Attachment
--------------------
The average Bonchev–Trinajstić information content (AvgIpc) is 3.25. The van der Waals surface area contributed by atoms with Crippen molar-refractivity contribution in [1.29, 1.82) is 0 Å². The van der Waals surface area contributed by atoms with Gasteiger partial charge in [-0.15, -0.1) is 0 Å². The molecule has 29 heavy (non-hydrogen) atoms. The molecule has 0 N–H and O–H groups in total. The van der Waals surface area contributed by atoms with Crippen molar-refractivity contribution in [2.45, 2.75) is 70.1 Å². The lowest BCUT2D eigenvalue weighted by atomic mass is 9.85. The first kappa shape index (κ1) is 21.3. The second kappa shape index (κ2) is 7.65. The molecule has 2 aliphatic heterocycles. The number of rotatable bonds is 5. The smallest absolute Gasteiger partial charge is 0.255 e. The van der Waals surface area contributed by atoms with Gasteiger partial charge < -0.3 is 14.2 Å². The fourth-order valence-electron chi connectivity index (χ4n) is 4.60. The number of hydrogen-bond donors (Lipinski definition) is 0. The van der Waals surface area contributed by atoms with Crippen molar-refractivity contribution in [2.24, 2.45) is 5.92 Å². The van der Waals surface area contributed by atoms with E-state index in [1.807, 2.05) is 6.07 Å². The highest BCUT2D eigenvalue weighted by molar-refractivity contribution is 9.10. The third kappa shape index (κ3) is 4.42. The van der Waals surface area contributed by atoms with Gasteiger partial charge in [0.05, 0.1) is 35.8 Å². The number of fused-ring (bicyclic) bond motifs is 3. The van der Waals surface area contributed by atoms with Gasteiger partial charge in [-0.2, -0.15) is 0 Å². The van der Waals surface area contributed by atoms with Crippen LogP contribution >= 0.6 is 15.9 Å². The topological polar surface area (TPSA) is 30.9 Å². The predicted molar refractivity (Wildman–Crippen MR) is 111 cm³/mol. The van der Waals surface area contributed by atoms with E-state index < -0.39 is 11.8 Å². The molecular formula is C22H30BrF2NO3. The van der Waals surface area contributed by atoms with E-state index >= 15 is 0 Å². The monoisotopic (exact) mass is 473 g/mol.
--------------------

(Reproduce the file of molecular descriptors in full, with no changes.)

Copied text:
The average Bonchev–Trinajstić information content (AvgIpc) is 3.25. The van der Waals surface area contributed by atoms with Crippen molar-refractivity contribution in [1.29, 1.82) is 0 Å². The van der Waals surface area contributed by atoms with Gasteiger partial charge in [-0.15, -0.1) is 0 Å². The molecule has 29 heavy (non-hydrogen) atoms. The molecule has 0 N–H and O–H groups in total. The van der Waals surface area contributed by atoms with Crippen molar-refractivity contribution in [2.45, 2.75) is 70.1 Å². The lowest BCUT2D eigenvalue weighted by atomic mass is 9.85. The first kappa shape index (κ1) is 21.3. The second kappa shape index (κ2) is 7.65. The molecule has 2 aliphatic heterocycles. The number of rotatable bonds is 5. The smallest absolute Gasteiger partial charge is 0.255 e. The van der Waals surface area contributed by atoms with Gasteiger partial charge < -0.3 is 14.2 Å². The fourth-order valence-electron chi connectivity index (χ4n) is 4.60. The number of hydrogen-bond donors (Lipinski definition) is 0. The van der Waals surface area contributed by atoms with Crippen molar-refractivity contribution in [2.24, 2.45) is 5.92 Å². The van der Waals surface area contributed by atoms with E-state index in [1.807, 2.05) is 6.07 Å². The highest BCUT2D eigenvalue weighted by molar-refractivity contribution is 9.10. The third kappa shape index (κ3) is 4.42. The van der Waals surface area contributed by atoms with Gasteiger partial charge in [0.05, 0.1) is 35.8 Å². The number of fused-ring (bicyclic) bond motifs is 3. The van der Waals surface area contributed by atoms with Gasteiger partial charge in [-0.2, -0.15) is 0 Å². The van der Waals surface area contributed by atoms with Crippen LogP contribution >= 0.6 is 15.9 Å². The topological polar surface area (TPSA) is 30.9 Å². The predicted molar refractivity (Wildman–Crippen MR) is 111 cm³/mol. The van der Waals surface area contributed by atoms with E-state index < -0.39 is 11.8 Å². The molecular formula is C22H30BrF2NO3. The van der Waals surface area contributed by atoms with E-state index >= 15 is 0 Å². The monoisotopic (exact) mass is 473 g/mol.